What is unique about the iStay brand and what is the potential it holds?
The brand represents what we can achieve and that too with very little spend! Based on the prototype, I’m convinced that 250 stations and transit hubs across India have an existing hotel that can be transformed into an iStay Hotel within three months, with less than one to three lakh/key of PIP. With the right pricing, it can pay back the owner his investment within two years. These hotels will be compliant with statutory and self-imposed laws and regulations. Our lead architect on this brand is just 24 years old; he has designed the brand for someone like himself. iStay is a fun product that promotes the ‘Live-Work-Play’ balance. Our head-office has taken design cues from this brand.
You are also in the process of upscaling the Mango Hotels and Mango Hotels SELECT for a more boutique experience…
When we opened a hotel in Mahabaleswar last year, we were astounded that even before we completed renovation, the revenues were veering towards a 2X growth. Careful examination showed a deep undersupply in the $80+ category, which the leisure audience patronises. We decided our affordable leisure hotels need to be in a category higher to cater to this aspiration. Mango Hotels/Suites SELECT are carefully curated upper mid-scale brands. A destination as remote as Mahabaleswar did almost as much as city occupancy in year one. We are taking the brand to Udaipur, Dwarka, Gurugram and to other destinations this year. Our view is that the cities don’t have the headroom for higher pricing, but leisure does. Of course, some cities are exceptions.
The growth in the leisure segment is powered by short payback periods on new builds of quality. We have designed a 5-star 'Resort in a Box' at INR 40 lakh/key. It’s based on the seven Vedic principles of construction involving elements such as soil, waste, agriculture, water, local materials, local people and alternative energy. The Apodis Collection brand will operate these future-ready hotels.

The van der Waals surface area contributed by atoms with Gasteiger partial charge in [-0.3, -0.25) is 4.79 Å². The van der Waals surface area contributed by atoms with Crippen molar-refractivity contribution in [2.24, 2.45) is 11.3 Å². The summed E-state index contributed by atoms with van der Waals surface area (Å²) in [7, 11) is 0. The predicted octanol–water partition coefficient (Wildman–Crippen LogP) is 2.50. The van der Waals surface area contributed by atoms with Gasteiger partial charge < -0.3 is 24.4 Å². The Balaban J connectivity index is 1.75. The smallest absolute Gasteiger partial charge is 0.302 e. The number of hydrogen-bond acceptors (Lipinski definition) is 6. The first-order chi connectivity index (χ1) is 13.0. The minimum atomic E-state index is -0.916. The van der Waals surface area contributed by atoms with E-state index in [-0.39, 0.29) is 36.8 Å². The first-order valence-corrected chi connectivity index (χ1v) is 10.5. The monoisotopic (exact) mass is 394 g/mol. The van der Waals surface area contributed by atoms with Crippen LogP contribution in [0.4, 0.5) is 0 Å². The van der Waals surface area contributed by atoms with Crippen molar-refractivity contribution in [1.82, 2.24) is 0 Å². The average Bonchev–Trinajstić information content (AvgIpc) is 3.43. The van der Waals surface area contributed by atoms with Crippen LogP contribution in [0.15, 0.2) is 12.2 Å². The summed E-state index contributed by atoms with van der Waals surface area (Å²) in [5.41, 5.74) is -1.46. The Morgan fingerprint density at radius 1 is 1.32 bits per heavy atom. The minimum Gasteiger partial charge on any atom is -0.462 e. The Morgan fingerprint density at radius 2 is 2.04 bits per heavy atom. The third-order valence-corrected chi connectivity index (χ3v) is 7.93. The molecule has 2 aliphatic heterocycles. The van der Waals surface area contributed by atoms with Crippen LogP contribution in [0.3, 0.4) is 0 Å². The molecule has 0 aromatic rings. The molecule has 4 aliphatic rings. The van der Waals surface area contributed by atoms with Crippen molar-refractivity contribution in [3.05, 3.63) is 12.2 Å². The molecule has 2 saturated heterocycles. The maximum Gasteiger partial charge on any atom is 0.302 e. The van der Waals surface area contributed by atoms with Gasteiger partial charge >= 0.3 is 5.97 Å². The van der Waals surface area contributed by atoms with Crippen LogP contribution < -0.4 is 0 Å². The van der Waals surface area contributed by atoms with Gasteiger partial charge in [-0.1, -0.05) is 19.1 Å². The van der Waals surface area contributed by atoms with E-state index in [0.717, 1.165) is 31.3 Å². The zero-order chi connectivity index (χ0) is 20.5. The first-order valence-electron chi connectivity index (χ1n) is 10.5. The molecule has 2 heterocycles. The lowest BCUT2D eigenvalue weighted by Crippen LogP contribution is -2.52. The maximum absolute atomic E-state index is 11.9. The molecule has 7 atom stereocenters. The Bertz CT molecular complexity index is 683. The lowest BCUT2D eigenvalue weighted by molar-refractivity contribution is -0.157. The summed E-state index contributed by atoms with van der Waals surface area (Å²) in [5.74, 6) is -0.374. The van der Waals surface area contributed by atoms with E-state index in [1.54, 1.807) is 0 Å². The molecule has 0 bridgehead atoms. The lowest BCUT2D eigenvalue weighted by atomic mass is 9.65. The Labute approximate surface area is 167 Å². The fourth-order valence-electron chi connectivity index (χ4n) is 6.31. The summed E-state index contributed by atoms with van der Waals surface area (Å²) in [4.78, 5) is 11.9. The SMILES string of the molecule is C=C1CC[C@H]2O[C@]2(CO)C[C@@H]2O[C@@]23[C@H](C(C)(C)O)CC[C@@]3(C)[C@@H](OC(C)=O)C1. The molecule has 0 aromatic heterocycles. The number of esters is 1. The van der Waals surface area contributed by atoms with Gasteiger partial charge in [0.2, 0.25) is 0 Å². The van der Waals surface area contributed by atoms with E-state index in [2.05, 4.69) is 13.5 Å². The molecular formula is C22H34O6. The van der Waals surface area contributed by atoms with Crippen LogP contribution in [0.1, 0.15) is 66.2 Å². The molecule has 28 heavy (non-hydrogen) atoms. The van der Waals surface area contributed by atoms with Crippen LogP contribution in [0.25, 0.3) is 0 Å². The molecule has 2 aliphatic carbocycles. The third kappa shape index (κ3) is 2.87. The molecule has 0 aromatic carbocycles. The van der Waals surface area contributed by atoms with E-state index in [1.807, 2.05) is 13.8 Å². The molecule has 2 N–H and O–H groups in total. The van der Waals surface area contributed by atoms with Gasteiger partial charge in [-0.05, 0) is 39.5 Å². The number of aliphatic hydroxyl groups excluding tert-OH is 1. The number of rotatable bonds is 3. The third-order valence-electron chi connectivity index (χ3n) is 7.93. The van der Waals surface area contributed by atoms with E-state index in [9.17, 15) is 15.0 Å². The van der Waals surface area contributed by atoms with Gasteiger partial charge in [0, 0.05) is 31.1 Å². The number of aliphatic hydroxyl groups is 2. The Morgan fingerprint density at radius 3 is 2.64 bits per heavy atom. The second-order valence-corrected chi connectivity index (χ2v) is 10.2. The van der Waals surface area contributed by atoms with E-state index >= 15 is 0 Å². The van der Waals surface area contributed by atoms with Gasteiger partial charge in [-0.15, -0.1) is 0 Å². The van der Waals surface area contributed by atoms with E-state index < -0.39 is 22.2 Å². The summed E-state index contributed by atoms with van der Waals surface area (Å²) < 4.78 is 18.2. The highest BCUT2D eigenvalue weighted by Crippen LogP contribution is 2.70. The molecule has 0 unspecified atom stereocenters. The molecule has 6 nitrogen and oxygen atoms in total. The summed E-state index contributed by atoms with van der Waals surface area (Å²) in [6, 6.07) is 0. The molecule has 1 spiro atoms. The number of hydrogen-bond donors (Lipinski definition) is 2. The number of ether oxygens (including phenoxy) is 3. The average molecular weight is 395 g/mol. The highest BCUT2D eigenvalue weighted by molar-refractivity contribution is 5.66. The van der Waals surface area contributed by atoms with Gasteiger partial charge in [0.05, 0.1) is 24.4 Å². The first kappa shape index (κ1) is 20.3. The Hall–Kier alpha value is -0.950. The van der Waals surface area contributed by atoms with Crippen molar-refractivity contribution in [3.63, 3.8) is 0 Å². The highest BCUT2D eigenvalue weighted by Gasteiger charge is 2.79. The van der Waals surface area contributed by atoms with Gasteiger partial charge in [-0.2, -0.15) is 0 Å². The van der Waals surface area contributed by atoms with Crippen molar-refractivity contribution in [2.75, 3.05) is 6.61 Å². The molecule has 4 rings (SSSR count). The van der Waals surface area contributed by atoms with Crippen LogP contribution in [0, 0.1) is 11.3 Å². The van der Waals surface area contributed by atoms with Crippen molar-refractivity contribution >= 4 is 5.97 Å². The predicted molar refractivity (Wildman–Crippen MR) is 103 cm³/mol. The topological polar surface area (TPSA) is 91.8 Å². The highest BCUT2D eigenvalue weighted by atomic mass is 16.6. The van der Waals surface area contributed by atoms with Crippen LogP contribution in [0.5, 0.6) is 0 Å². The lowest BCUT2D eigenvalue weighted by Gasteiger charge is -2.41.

Segments such as adventure, pilgrimage, luxury camping and banquets have emerged as profitable internationally. Do you see Indian hospitality cashing in on them anytime soon?
In segments such as adventure, pilgrimage, backpacking and glamping you need incredible scale to make it work. With our corporate overheads, we need to focus on higher revenue assets. For these destinations, we will look at inorganic opportunities with entrepreneurs who demonstrate their ability to execute and scale-up and can incubate within IntelliStay Hotels.
Banquets are more profitable. Food went from 0 per cent of our business in 2013, to almost 40 per cent this year. We have two hotels where food outsells rooms. Stand-alone banquets are a fragmented space and it is time to get organized. You have to visit Indore to experience their 120-days operating model. Hotels open for only 120 days a year and stay closed for the rest of the year! But they make more GOP than a 365-day operation with very low OPEX. We are planning a prototype to test the economics and standards of this model. If it works, we may focus on the segment next year.
What in your view is needed to ensure that the industry creates employment even in Tier 2 and Tier 3?
In India, 80 per cent of the hotel supply is still unbranded and independent. We sense that about 70 per cent of these have too many physical defects and core deficiencies, such as non-compliance of fire norms. These assets are non-tradeable. But the other 30 per cent are fundamentally very strong and they account for over 700,000 rooms. Located in marquee locations in cities and leisure destinations, they may be 10 or 20 years old and with little investment, they can be made good for another 20 years.
A lot of these properties are in Tier 2 and 3 cities. IntelliStay has been branding them at the rate of two per month. The private players will grow the industry. Being manpower centric, we hire more people per rupee invested than most other sectors. But to be sustainable, the government needs to focus on unlocking infrastructure. Tourism is on the concurrent list which means there is too much tug-of-war between the states and the centre. A common non-negotiable tourism policy needs to be put into action and for this; the sector needs to be apolitical with representations from the private sector, industry veterans, associations and private players. A national tourism board that is empowered to develop infrastructure in each of our showcase destinations is essential. The board should have a revenue model and receive development funding from all stakeholders. The rest of the hard work of investment, skilling and promotion will be done by the private players. The current generation is not driven by material things; they are driven by unique experiences and tourism has the potential to create them.